Imagine, for a moment, if you were responsible for covering a worldwide threat now regularly compared with World War II in its devastation and future deadly impact?
As The Hill correspondent Reid Wilson reports: “The pandemic spreading across the globe has been slow to spread throughout Africa, a continent of 49 countries. But public health experts are worried that what appears to be an inevitable outbreak on the world’s poorest continent could become a catastrophe of unprecedented proportions.”
In Asia, Eurasia.net reports that Azerbaijanis need police permission to leave home. They also will be required to wear masks, under what is set to be one of the region’s strictest control measures. In the Armenian protectorate of Nagorno-Karabakh, voters went to the polls on March 31 to elect a new de facto president and parliament, despite many calls by citizens to postpone the vote because of the coronavirus.
In the Far East, according to VOA, Malaysia has arrested more than 4,000 people for violating virus lockdown orders, marking the toughest law enforcement action after the Philippines, where the president encourages police to shoot offenders.
In Latin America, coronavirus was first confirmed in Brazil on February 25. But President Jair Bolsonaro opposes restrictive measures such as voluntary home confinement, despite his Health Ministry’s open advocacy for it. The Brazilian chief of state would be the last in the Western hemisphere to take such a stand, but that could change at any time. The COVID-19 death toll last weekend was 486, 275 in Sao Paulo and 64 in Rio de Janeiro.
How the Voice of America is Meeting the Challenge
John Eggerton of Broadcasting and Cable on April 3 summed it up this way:
“As the COVID-19 virus continues to spread and sheltering at home becomes the new workplace, VOA, our country’s largest international broadcaster, has vacated its newsrooms and is conducting its broadcasts remotely, from the homes of its journalists — hundreds of them — across the globe.”
VOA provides news in 47 languages to a weekly audience of 280 million. These days, Mr. Eggerton reported “it usually does so out of almost 50 newsrooms or studios worldwide. Many are now makeshift home studios to report from China, Russia, Korea, and many more countries to help produce more than 1,800 hours of programming each week.”
Mr. Eggerton interviewed VOA Director Amanda Bennett, who explained: “COVID-19 has created enormous challenges to our global newsroom operations, which has been met by a blossoming level of innovation by our now even more reporters, producers, and editors to adopt news reporting during this global pandemic.”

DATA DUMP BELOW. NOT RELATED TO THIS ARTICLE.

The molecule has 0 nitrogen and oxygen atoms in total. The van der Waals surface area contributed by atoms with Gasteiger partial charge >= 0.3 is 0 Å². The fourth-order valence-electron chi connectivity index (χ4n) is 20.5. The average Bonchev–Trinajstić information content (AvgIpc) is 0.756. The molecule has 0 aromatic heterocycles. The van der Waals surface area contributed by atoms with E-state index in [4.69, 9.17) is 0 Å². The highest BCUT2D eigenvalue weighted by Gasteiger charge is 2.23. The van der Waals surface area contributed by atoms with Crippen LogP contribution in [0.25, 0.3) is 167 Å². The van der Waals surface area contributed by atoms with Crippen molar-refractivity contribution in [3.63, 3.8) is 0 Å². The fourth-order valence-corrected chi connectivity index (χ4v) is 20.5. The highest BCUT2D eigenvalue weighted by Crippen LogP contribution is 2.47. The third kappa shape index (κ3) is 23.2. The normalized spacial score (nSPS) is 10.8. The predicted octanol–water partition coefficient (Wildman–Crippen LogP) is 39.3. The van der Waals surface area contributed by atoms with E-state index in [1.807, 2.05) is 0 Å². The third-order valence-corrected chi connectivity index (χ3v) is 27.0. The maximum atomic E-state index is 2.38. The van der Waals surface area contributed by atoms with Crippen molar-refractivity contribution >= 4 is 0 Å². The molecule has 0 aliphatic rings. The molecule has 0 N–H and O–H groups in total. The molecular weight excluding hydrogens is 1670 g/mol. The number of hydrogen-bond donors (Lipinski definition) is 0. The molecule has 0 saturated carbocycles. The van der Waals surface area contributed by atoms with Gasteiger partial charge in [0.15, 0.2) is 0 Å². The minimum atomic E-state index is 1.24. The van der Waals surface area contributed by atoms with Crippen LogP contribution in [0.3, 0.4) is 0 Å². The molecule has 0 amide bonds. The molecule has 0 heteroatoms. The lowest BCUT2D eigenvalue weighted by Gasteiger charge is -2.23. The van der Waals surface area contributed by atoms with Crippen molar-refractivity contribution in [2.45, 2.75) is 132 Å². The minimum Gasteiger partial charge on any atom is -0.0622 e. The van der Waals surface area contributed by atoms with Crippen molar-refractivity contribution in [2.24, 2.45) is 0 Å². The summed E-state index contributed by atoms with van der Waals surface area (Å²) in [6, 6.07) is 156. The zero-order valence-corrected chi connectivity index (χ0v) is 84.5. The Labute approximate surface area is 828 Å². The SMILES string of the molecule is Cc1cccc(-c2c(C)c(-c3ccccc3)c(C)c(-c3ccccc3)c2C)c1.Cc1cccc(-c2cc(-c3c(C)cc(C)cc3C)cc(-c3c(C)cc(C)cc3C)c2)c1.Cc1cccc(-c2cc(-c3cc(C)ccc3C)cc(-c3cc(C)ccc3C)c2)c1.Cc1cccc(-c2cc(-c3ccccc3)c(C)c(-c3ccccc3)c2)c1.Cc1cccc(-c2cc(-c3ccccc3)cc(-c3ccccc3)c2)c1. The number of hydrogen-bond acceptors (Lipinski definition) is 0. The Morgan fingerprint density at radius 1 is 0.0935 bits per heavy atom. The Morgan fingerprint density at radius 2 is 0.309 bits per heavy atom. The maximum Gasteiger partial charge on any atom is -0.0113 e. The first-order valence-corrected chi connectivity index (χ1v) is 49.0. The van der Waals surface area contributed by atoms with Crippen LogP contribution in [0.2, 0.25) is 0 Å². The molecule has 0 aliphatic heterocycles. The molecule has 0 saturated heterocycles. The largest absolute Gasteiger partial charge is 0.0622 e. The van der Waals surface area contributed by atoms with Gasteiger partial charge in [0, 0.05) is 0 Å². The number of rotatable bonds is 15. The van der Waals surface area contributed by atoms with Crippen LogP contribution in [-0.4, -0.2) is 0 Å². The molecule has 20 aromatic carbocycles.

As Eggerton put it: “The newly appointed ‘home studios’ include:
—an ironing board anchor desk in a living room studio by a member of VOA’s Bosnia Service
—a coat closet radio studio with clothes doubling as soundproofing to muffle background noise for VOA’s Korean Service
—a bathroom, with a shower curtain as a cityscape backdrop for live remotes from Celia Mendosa of VOA’s Spanish Service to Latin America, and
—a plastic tablecloth ‘greenscreen’ as a background for VOA’s Armenian Service, (Dind Jahic shown on video broadcasting a report for his service).
To the extent possible, VOA still provides, in addition, to live and pre-recorded radio reports, those on many media formats (video, audio, text and online). I took a look at the Voice’s most recent weekly summary of the most significant offerings listed by senior newsroom editor David Jones.
In this summary of highlights, 17 countries were reached by VOA with COVID-19 updates between March 28 and April 3 including Afghanistan, Britain, China, Haiti, Iran, Lebanon, Libya, Pakistan, Somalia, Somaliland, South Sudan, and Vietnam, as well as the turbulent border between Colombia and Venezuela.
As a 36-year veteran of the Voice of America (VOA), Alan Heil traveled to more than 40 countries a foreign correspondent in the Middle East, and later as director of News and Current Affairs, deputy director of programs, and deputy director of the nation’s largest publicly-funded overseas multimedia network. Today, VOA reaches more than 275 million people around the world each week via radio, television and online media. Read More